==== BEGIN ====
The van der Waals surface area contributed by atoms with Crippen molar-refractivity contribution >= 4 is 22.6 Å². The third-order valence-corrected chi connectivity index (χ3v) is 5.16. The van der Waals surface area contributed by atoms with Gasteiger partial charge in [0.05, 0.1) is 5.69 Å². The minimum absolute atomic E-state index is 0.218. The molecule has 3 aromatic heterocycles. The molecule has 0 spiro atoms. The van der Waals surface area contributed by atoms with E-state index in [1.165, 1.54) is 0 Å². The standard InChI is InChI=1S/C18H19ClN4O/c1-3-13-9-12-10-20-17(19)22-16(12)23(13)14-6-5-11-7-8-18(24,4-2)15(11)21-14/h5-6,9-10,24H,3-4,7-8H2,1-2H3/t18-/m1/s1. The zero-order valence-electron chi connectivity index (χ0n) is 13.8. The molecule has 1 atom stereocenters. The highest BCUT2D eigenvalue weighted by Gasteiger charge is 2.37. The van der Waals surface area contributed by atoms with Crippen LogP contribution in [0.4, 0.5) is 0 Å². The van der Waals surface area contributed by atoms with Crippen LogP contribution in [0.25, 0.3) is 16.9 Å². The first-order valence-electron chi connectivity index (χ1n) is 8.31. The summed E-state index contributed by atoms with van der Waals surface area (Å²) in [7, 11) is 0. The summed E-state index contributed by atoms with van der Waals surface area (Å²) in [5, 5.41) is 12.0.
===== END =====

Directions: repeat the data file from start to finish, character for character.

The van der Waals surface area contributed by atoms with Crippen molar-refractivity contribution >= 4 is 22.6 Å². The third-order valence-corrected chi connectivity index (χ3v) is 5.16. The van der Waals surface area contributed by atoms with Gasteiger partial charge in [0.05, 0.1) is 5.69 Å². The minimum absolute atomic E-state index is 0.218. The molecule has 3 aromatic heterocycles. The molecule has 0 spiro atoms. The van der Waals surface area contributed by atoms with E-state index in [1.165, 1.54) is 0 Å². The standard InChI is InChI=1S/C18H19ClN4O/c1-3-13-9-12-10-20-17(19)22-16(12)23(13)14-6-5-11-7-8-18(24,4-2)15(11)21-14/h5-6,9-10,24H,3-4,7-8H2,1-2H3/t18-/m1/s1. The zero-order valence-electron chi connectivity index (χ0n) is 13.8. The molecule has 1 atom stereocenters. The highest BCUT2D eigenvalue weighted by Gasteiger charge is 2.37. The van der Waals surface area contributed by atoms with Crippen LogP contribution in [0.4, 0.5) is 0 Å². The van der Waals surface area contributed by atoms with Crippen LogP contribution in [0.25, 0.3) is 16.9 Å². The first-order valence-electron chi connectivity index (χ1n) is 8.31. The summed E-state index contributed by atoms with van der Waals surface area (Å²) in [7, 11) is 0. The summed E-state index contributed by atoms with van der Waals surface area (Å²) in [5, 5.41) is 12.0.